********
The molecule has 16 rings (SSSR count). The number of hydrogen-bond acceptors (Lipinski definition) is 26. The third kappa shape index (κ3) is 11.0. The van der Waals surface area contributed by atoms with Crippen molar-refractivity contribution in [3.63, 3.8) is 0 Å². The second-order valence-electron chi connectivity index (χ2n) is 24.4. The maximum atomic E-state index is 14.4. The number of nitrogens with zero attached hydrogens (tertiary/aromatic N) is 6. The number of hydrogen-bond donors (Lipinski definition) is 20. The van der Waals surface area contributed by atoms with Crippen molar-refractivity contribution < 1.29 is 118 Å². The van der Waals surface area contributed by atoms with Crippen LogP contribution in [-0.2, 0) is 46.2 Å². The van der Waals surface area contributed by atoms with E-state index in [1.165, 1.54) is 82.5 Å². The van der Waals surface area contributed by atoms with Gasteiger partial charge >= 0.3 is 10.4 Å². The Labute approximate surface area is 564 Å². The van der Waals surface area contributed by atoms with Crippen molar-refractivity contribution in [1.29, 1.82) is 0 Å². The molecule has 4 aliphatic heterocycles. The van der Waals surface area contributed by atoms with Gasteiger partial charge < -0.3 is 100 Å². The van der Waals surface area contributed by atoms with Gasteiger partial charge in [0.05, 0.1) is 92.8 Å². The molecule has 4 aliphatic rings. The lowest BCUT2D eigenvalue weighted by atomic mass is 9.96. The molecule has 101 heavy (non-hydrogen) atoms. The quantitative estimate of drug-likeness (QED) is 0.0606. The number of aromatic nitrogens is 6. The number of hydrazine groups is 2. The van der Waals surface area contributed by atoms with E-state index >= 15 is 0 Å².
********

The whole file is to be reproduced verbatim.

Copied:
The molecule has 16 rings (SSSR count). The number of hydrogen-bond acceptors (Lipinski definition) is 26. The third kappa shape index (κ3) is 11.0. The van der Waals surface area contributed by atoms with Crippen molar-refractivity contribution in [3.63, 3.8) is 0 Å². The second-order valence-electron chi connectivity index (χ2n) is 24.4. The maximum atomic E-state index is 14.4. The number of nitrogens with zero attached hydrogens (tertiary/aromatic N) is 6. The number of hydrogen-bond donors (Lipinski definition) is 20. The van der Waals surface area contributed by atoms with Crippen molar-refractivity contribution < 1.29 is 118 Å². The van der Waals surface area contributed by atoms with Crippen LogP contribution in [-0.2, 0) is 46.2 Å². The van der Waals surface area contributed by atoms with E-state index in [1.165, 1.54) is 82.5 Å². The van der Waals surface area contributed by atoms with Gasteiger partial charge >= 0.3 is 10.4 Å². The Labute approximate surface area is 564 Å². The van der Waals surface area contributed by atoms with Crippen molar-refractivity contribution in [1.29, 1.82) is 0 Å². The molecule has 4 aliphatic heterocycles. The van der Waals surface area contributed by atoms with Gasteiger partial charge < -0.3 is 100 Å². The van der Waals surface area contributed by atoms with Gasteiger partial charge in [0.05, 0.1) is 92.8 Å². The molecule has 4 aliphatic rings. The lowest BCUT2D eigenvalue weighted by atomic mass is 9.96. The molecule has 101 heavy (non-hydrogen) atoms. The quantitative estimate of drug-likeness (QED) is 0.0606. The number of aromatic nitrogens is 6. The number of hydrazine groups is 2. The van der Waals surface area contributed by atoms with E-state index >= 15 is 0 Å².